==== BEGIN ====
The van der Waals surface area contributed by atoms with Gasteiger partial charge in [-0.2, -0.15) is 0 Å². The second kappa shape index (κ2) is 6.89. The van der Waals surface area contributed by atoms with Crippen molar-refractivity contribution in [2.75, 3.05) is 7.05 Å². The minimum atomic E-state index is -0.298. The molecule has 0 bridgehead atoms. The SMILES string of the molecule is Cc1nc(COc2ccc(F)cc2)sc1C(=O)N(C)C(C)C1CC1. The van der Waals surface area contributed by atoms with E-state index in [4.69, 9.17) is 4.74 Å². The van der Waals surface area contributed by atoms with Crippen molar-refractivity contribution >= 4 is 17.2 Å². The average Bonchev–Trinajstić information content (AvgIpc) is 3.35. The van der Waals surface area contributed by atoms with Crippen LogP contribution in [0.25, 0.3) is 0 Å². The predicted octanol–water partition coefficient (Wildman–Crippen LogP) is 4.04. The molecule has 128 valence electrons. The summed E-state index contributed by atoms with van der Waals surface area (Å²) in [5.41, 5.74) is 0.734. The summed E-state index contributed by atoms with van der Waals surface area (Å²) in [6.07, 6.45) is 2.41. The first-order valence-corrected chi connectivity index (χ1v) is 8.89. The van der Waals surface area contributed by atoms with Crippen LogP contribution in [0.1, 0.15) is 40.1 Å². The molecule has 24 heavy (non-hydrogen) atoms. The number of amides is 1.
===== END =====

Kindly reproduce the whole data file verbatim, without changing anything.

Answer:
The van der Waals surface area contributed by atoms with Gasteiger partial charge in [-0.2, -0.15) is 0 Å². The second kappa shape index (κ2) is 6.89. The van der Waals surface area contributed by atoms with Crippen molar-refractivity contribution in [2.75, 3.05) is 7.05 Å². The minimum atomic E-state index is -0.298. The molecule has 0 bridgehead atoms. The SMILES string of the molecule is Cc1nc(COc2ccc(F)cc2)sc1C(=O)N(C)C(C)C1CC1. The van der Waals surface area contributed by atoms with E-state index in [4.69, 9.17) is 4.74 Å². The van der Waals surface area contributed by atoms with Crippen molar-refractivity contribution >= 4 is 17.2 Å². The average Bonchev–Trinajstić information content (AvgIpc) is 3.35. The van der Waals surface area contributed by atoms with Crippen LogP contribution in [0.25, 0.3) is 0 Å². The predicted octanol–water partition coefficient (Wildman–Crippen LogP) is 4.04. The molecule has 128 valence electrons. The summed E-state index contributed by atoms with van der Waals surface area (Å²) in [5.41, 5.74) is 0.734. The summed E-state index contributed by atoms with van der Waals surface area (Å²) in [6.07, 6.45) is 2.41. The first-order valence-corrected chi connectivity index (χ1v) is 8.89. The van der Waals surface area contributed by atoms with Crippen LogP contribution in [0.1, 0.15) is 40.1 Å². The molecule has 24 heavy (non-hydrogen) atoms. The number of amides is 1.